Smokers are used to being banned from lighting up at restaurants, bars, airports and offices, but they may object to a new effort to ban them from smoking in another locale: their homes.
The Department of Housing and Urban Development (HUD) is considering a new rule that would ban smoking in public housing nationwide. It's currently taking comments on the proposal (at regulations.gov), which would prohibit tobacco smoking in all living units and indoor spaces, as well as in outdoor spaces within 25 feet of public housing.
That would be quite a change for Colorado Springs, where only one public housing building offers nonsmoking living — in a single wing. And Chad Wright, executive director of the Colorado Springs Housing Authority, says that while he supports the concept of banning smoking, he expects residents to give "a lot of pushback."
The Independent wrote about the issue of smoking in public housing and apartments several years ago ("In a smoke-filled room ..." cover story, Aug. 1, 2012). The local housing authority, which was under different leadership then, wasn't considering banning smoking, though studies had shown that smoke travels through buildings and that both secondhand and thirdhand smoke is harmful. (Thirdhand smoke is smoke that accumulates on surfaces over time, and resists normal cleaning.) Their reasons included: the difficulty of enforcing nonsmoking policies, the rights of tenants to use their homes as they see fit, and the expense and hassle of switching a building to nonsmoking (which usually involves paint and new carpet at a minimum).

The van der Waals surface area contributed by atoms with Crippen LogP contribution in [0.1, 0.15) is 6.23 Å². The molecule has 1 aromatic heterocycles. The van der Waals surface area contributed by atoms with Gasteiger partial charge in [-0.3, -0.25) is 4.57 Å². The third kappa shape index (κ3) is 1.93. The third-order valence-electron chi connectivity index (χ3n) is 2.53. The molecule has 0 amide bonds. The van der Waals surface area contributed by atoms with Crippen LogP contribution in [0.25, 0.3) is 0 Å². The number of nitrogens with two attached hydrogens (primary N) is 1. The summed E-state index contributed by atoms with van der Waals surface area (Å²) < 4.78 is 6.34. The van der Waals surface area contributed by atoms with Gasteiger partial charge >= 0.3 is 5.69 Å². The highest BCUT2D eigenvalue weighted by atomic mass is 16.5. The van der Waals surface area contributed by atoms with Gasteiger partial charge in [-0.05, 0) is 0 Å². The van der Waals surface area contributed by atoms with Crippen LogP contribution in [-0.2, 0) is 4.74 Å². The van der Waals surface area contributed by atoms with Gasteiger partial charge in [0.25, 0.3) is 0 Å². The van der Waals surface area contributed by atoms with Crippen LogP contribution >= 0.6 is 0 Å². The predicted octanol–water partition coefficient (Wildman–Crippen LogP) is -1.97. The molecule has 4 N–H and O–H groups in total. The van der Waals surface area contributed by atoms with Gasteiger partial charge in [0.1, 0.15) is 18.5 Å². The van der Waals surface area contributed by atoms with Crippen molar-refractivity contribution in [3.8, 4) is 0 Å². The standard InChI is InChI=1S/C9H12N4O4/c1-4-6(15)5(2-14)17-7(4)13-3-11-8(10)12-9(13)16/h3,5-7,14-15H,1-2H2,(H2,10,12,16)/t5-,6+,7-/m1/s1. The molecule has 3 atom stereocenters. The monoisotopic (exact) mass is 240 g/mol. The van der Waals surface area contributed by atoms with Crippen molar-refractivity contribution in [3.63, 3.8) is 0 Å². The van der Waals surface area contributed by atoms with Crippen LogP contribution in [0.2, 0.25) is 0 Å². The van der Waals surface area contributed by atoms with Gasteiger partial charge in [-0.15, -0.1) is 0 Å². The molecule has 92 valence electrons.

Still, even then a small contingent of angry residents was expressing frustration that smoke was worsening their health problems and leading to fire danger, especially in buildings where residents use oxygen tanks. About one-third of the housing authorities in Colorado had adopted some nonsmoking policies or were in the process of doing so at the time, and HUD had issued a proclamation urging such policies in 2009. (Interestingly, nonsmoking policies often pertain to all indoor smoking, including marijuana, though HUD's current proposal refers to "lit tobacco products.")
Nonsmoking housing is in high demand as fewer people light up. According to the Colorado Behavioral Risk Factor Surveillance System, 17.3 percent of El Paso County adults smoked in 2011-2012 (the most recent data available), compared to 20.3 percent in 2005-2006. And a recent study by a research team of the American Lung Association in Colorado found that banning smoking in multi-unit housing reduced exposure to secondhand smoke, led more smokers to try to quit, and decreased the number of cigarettes that residents smoked daily.
It also found that nonsmoking policies reduce the cost of turning over a unit, and that 58 percent of resident smokers and 92 percent of nonsmokers support nonsmoking policies in their building. That study led the Colorado Board of Health, the Colorado Tobacco Review Committee and the Office of Health Equity to urge public housing authorities to ban smoking.
Wright says he and his board plan to keep an eye on the HUD policy, which likely will be extensively reviewed. If passed, it won't become active for 18 months. Wright says he's hoping the policy will include funding for turning over apartments and creating nonsmoking areas, and advice on enforcement. With 707 units of traditional public housing, and a shrinking budget and staff, he worries that making such a large-scale change could be tricky.
"I think the devil," he says, "really will be in the details."